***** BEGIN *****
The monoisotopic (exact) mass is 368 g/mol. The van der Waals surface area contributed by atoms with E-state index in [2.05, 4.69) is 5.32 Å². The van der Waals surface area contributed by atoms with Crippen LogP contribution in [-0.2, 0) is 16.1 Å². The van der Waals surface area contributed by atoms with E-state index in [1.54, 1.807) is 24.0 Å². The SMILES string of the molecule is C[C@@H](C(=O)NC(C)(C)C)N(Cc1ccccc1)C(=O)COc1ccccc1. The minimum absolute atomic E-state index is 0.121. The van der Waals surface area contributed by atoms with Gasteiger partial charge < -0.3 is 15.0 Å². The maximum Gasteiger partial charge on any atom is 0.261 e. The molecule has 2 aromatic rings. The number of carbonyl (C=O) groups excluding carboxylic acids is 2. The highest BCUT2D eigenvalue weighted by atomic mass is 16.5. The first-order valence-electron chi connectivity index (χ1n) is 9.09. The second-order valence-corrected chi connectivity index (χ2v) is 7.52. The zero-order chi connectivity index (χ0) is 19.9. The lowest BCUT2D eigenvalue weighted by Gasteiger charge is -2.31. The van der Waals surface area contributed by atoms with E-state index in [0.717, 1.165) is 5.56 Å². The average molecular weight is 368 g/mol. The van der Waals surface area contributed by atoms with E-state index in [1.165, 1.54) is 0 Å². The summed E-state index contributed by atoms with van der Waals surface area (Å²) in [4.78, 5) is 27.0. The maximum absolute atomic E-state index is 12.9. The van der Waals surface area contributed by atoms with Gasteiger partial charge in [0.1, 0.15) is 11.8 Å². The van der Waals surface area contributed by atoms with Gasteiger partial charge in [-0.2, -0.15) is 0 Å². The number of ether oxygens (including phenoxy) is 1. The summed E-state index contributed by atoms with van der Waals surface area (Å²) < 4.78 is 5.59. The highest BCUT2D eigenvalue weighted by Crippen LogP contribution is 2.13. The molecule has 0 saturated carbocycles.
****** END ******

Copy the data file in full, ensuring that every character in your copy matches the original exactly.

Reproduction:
The monoisotopic (exact) mass is 368 g/mol. The van der Waals surface area contributed by atoms with E-state index in [2.05, 4.69) is 5.32 Å². The van der Waals surface area contributed by atoms with Crippen LogP contribution in [-0.2, 0) is 16.1 Å². The van der Waals surface area contributed by atoms with E-state index in [1.54, 1.807) is 24.0 Å². The SMILES string of the molecule is C[C@@H](C(=O)NC(C)(C)C)N(Cc1ccccc1)C(=O)COc1ccccc1. The minimum absolute atomic E-state index is 0.121. The van der Waals surface area contributed by atoms with Gasteiger partial charge < -0.3 is 15.0 Å². The maximum Gasteiger partial charge on any atom is 0.261 e. The molecule has 2 aromatic rings. The number of carbonyl (C=O) groups excluding carboxylic acids is 2. The highest BCUT2D eigenvalue weighted by atomic mass is 16.5. The first-order valence-electron chi connectivity index (χ1n) is 9.09. The second-order valence-corrected chi connectivity index (χ2v) is 7.52. The zero-order chi connectivity index (χ0) is 19.9. The lowest BCUT2D eigenvalue weighted by Gasteiger charge is -2.31. The van der Waals surface area contributed by atoms with E-state index in [0.717, 1.165) is 5.56 Å². The average molecular weight is 368 g/mol. The van der Waals surface area contributed by atoms with E-state index in [1.165, 1.54) is 0 Å². The summed E-state index contributed by atoms with van der Waals surface area (Å²) in [4.78, 5) is 27.0. The maximum absolute atomic E-state index is 12.9. The van der Waals surface area contributed by atoms with Gasteiger partial charge in [0.1, 0.15) is 11.8 Å². The van der Waals surface area contributed by atoms with Gasteiger partial charge in [-0.2, -0.15) is 0 Å². The number of ether oxygens (including phenoxy) is 1. The summed E-state index contributed by atoms with van der Waals surface area (Å²) < 4.78 is 5.59. The highest BCUT2D eigenvalue weighted by Crippen LogP contribution is 2.13. The molecule has 0 saturated carbocycles.